Last major update issued on October 13, 2007 at 02:45 UTC.
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The geomagnetic field was quiet on October 12. Solar wind speed ranged between 273 and 333 km/s (average speed was 297 km/s, increasing 17 km/s from the previous day), weakly under the influence of a low speed stream from CH294.
Solar flux measured at 20h UTC on 2.8 GHz was 68.6. The planetary A index was 4 (STAR Ap - based on the mean of three hour interval ap indices: 3.5). Three hour interval K indices: 01101112 (planetary), 01111112 (Boulder).
The background x-ray flux is below the class A1 level.
At midnight the visible solar disk was spotless. The solar flare activity level was very low. No C class events were recorded during the day.
October 10-12: No obvious fully or partly Earth directed CMEs were observed in LASCO imagery.
history (since late October 2002)
Compare today's report to the situation one solar rotation ago: 28 days ago 27 days ago 26 days ago
A recurrent coronal hole (CH294) in the southern hemisphere was in an Earth facing position on October 8-10. CH294 has become better defined over the last solar rotation, although most of the coronal hole is too far to the south to influence Earth. A recurrent trans equatorial hole (CH295) will likely rotate into an Earth facing position on October 16-18. CH295 is poorly defined in the western part. The development of an active region in the southeastern part of the coronal hole has diminished its area significantly.
Processed SOHO/EIT 195 image at 23:12 UTC on October 12. The darkest areas on the solar disk are likely coronal holes.
Long distance low and medium frequency (below 2 MHz) propagation along paths north of due west over high and upper middle latitudes is fair to good. Propagation on long distance northeast-southwest paths is poor.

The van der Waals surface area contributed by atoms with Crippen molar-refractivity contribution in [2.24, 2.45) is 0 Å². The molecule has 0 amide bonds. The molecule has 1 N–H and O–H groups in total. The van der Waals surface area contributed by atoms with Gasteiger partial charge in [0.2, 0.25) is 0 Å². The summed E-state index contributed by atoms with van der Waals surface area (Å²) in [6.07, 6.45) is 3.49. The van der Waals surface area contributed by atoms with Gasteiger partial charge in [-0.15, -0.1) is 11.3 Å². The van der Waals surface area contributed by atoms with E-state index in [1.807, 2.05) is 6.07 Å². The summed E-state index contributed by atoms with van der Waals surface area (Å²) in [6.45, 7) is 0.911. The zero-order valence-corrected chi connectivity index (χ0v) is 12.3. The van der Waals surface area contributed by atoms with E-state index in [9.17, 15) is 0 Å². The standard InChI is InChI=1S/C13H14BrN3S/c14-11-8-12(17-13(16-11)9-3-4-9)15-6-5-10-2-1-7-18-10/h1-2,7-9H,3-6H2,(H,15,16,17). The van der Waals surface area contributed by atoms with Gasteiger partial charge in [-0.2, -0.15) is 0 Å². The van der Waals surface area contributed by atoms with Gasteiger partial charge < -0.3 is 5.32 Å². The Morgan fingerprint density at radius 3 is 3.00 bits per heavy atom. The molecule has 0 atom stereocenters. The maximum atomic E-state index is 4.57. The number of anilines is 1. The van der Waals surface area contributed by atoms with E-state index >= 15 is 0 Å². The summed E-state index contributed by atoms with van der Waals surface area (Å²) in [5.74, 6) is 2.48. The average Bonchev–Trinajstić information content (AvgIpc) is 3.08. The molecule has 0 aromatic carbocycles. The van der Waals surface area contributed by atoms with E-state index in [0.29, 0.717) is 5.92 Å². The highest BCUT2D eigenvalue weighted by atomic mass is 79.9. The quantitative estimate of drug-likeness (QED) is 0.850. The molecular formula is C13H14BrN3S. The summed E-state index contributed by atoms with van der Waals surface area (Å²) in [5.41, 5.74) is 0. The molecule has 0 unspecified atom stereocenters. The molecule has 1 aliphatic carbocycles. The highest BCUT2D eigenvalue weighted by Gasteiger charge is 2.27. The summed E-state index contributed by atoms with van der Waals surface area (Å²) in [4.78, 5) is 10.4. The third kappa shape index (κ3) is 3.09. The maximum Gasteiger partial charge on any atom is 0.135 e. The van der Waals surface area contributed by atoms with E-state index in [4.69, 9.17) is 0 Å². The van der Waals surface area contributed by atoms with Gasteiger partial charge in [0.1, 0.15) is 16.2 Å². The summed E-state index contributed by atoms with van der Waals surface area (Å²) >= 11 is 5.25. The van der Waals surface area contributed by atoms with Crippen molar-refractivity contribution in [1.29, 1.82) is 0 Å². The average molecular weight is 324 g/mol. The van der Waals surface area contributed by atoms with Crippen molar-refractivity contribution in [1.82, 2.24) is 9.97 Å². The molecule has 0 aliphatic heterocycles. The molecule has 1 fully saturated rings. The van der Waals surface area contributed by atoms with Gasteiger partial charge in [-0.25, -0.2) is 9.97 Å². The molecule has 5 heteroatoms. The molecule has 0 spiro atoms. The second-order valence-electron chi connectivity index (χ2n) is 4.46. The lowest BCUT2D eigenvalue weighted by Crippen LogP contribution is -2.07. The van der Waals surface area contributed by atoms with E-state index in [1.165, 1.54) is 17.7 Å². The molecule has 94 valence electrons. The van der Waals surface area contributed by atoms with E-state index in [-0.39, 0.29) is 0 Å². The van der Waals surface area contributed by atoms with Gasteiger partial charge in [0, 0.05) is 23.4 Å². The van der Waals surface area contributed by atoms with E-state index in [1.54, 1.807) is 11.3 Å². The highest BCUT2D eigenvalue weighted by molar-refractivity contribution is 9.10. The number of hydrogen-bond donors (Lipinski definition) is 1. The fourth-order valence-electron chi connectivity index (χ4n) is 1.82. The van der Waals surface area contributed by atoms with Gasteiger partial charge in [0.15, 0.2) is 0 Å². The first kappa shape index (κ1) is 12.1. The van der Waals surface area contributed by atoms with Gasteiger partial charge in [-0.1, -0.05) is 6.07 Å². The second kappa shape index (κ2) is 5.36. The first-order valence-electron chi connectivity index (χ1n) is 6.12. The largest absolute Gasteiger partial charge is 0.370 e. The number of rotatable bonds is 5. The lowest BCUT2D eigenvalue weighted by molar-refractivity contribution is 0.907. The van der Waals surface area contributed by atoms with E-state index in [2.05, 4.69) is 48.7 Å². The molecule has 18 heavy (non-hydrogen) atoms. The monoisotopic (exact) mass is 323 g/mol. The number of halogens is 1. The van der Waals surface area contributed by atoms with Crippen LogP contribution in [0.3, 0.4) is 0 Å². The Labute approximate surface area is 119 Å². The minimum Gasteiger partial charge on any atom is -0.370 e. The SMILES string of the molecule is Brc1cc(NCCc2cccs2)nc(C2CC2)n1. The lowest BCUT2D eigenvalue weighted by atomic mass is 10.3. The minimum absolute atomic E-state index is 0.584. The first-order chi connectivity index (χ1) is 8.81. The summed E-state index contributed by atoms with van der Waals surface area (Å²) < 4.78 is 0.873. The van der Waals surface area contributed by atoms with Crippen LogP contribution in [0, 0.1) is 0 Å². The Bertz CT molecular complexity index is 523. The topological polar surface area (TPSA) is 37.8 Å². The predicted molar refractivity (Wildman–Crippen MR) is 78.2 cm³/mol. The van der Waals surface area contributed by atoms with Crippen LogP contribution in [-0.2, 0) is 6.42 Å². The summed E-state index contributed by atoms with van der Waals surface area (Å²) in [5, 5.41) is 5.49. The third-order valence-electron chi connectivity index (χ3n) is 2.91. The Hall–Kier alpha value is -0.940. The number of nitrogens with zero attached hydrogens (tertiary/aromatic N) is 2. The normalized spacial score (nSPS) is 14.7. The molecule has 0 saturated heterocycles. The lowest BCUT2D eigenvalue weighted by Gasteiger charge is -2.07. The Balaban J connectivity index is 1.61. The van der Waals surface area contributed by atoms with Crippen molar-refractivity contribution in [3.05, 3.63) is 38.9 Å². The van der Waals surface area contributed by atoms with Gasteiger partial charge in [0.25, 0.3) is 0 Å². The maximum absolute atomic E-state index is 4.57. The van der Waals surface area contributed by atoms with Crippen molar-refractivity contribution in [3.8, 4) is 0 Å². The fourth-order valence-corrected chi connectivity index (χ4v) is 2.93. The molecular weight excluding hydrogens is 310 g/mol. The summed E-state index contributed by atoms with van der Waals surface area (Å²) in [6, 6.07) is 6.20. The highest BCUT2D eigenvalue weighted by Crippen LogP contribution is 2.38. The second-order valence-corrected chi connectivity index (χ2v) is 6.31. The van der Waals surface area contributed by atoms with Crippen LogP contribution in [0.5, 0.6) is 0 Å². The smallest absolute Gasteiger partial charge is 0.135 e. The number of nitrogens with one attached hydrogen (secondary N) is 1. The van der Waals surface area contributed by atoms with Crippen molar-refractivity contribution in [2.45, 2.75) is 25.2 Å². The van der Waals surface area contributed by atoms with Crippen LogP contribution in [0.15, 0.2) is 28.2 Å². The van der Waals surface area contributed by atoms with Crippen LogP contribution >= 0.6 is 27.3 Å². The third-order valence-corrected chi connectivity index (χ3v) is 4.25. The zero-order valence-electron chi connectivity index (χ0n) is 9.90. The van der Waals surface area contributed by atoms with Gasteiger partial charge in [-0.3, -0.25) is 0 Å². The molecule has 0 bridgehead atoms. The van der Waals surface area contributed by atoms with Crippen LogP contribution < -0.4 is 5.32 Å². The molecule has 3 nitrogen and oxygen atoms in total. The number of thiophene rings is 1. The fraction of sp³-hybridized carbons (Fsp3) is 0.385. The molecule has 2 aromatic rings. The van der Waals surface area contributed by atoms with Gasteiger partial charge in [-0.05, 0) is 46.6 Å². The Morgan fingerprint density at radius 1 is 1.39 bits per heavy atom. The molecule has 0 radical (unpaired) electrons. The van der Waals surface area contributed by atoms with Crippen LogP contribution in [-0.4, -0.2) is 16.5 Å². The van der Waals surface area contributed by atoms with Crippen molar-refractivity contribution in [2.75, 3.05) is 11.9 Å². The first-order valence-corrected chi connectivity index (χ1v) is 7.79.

Monitoring remarks from a location near N58E06: October 12: Many stations from North America were audible during the night, some with strong signals. While nothing new was logged 1290 CJBK and 1390 WNIO were both unusually good. The best Trans Atlantic propagation sector was 280-310 degrees.
The geomagnetic field is expected to be mostly quiet October 13-18, an isolated unsettled interval is possible on October 13 due to effects from CH294. Some unsettled and active intervals are likely on October 19-21 due to a high speed stream from CH295.
|Coronal holes (1)||Coronal mass ejections (2)||M and X class flares (3)|
1) Effects from a coronal hole could reach Earth
within the next 5 days. When the high speed stream has arrived the
color changes to green.
2) Effects from a CME are likely to be observed at Earth within 96 hours.
3) There is a possibility of either M or X class flares within the next 48 hours.
Green: 0-20% probability, Yellow: 20-60% probability, Red: 60-100% probability.
Compare to the previous day's image.
Data for all numbered solar regions according to the Solar Region Summary provided by NOAA/SEC. Comments are my own, as is the STAR spot count (spots observed at or inside a few hours before midnight) and data for regions not numbered by SEC or where SEC has observed no spots. SEC active region numbers in the table below and in the active region map above are the historic SEC/USAF numbers.
|Active region||Date numbered||SEC
|Location at midnight||Area||Classification||Comment|
|Total spot count:||0||0|
flux at Earth
|International sunspot number||Smoothed sunspot number|
cycle 23 sunspot max.
|2007.04||72.4||3.7||(10.1 predicted, -0.7)|
|2007.05||74.4||11.7||(9.0 predicted, -1.1)|
|2007.06||73.7||12.0||(8.0 predicted, -1.0)|
|2007.07||71.6||10.0||(7.3 predicted, -0.7)|
|2007.08||69.1||6.2||(6.8 predicted, -0.5)|
|2007.09||67.1||2.4||(6.9 predicted, +0.1)|
|2007.10||68.0 (1)||1.3 (2)||(7.6 predicted, +0.7)|
1) Running average based on the
daily 20:00 UTC observed solar flux
value at 2800 MHz.
2) Unofficial, accumulated value based on the Boulder (NOAA/SEC) sunspot number. The official international sunspot number is typically 30-50% lower.
This report has been prepared by Jan Alvestad. It is based partly on my own observations and analysis, and partly on data from some of these solar data sources. All time references are to the UTC day. Comments and suggestions are always welcome.